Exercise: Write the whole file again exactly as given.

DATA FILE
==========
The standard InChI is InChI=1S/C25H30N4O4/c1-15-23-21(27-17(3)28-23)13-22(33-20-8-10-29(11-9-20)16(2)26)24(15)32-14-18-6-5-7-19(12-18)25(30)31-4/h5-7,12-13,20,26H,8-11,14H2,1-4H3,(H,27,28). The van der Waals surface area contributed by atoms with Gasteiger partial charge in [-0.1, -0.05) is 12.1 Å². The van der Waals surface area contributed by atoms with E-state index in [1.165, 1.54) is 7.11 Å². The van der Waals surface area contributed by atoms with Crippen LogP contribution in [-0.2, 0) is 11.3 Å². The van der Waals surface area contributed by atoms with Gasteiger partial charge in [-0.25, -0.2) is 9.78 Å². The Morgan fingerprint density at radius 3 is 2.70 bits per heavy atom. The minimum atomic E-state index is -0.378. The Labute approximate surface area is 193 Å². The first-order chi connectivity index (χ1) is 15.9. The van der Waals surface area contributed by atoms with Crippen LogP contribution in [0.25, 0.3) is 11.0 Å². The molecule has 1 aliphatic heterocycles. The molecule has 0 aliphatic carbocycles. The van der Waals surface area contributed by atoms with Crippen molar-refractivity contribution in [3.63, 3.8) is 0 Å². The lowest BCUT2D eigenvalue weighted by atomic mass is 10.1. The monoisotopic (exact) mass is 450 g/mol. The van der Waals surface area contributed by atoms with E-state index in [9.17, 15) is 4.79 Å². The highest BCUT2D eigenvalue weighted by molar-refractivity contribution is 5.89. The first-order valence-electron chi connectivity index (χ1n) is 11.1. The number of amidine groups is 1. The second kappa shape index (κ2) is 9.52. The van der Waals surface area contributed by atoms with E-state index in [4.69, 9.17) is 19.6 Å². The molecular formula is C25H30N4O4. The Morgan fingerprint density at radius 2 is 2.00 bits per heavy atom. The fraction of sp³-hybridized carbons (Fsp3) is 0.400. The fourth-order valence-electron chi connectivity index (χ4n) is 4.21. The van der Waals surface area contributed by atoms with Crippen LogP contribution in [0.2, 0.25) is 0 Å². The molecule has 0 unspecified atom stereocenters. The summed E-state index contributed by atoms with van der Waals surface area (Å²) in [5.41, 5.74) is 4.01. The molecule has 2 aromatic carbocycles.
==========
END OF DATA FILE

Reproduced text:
The standard InChI is InChI=1S/C25H30N4O4/c1-15-23-21(27-17(3)28-23)13-22(33-20-8-10-29(11-9-20)16(2)26)24(15)32-14-18-6-5-7-19(12-18)25(30)31-4/h5-7,12-13,20,26H,8-11,14H2,1-4H3,(H,27,28). The van der Waals surface area contributed by atoms with Gasteiger partial charge in [-0.1, -0.05) is 12.1 Å². The van der Waals surface area contributed by atoms with E-state index in [1.165, 1.54) is 7.11 Å². The van der Waals surface area contributed by atoms with Crippen LogP contribution in [-0.2, 0) is 11.3 Å². The van der Waals surface area contributed by atoms with Gasteiger partial charge in [-0.25, -0.2) is 9.78 Å². The Morgan fingerprint density at radius 3 is 2.70 bits per heavy atom. The minimum atomic E-state index is -0.378. The Labute approximate surface area is 193 Å². The first-order chi connectivity index (χ1) is 15.9. The van der Waals surface area contributed by atoms with Crippen LogP contribution in [0.25, 0.3) is 11.0 Å². The molecule has 1 aliphatic heterocycles. The molecule has 0 aliphatic carbocycles. The van der Waals surface area contributed by atoms with Crippen molar-refractivity contribution in [3.63, 3.8) is 0 Å². The lowest BCUT2D eigenvalue weighted by atomic mass is 10.1. The monoisotopic (exact) mass is 450 g/mol. The van der Waals surface area contributed by atoms with E-state index in [9.17, 15) is 4.79 Å². The highest BCUT2D eigenvalue weighted by molar-refractivity contribution is 5.89. The first-order valence-electron chi connectivity index (χ1n) is 11.1. The number of amidine groups is 1. The second kappa shape index (κ2) is 9.52. The van der Waals surface area contributed by atoms with E-state index in [4.69, 9.17) is 19.6 Å². The molecular formula is C25H30N4O4. The Morgan fingerprint density at radius 2 is 2.00 bits per heavy atom. The fraction of sp³-hybridized carbons (Fsp3) is 0.400. The fourth-order valence-electron chi connectivity index (χ4n) is 4.21. The van der Waals surface area contributed by atoms with Crippen LogP contribution in [0.2, 0.25) is 0 Å². The molecule has 0 unspecified atom stereocenters. The summed E-state index contributed by atoms with van der Waals surface area (Å²) in [5.41, 5.74) is 4.01. The molecule has 2 aromatic carbocycles.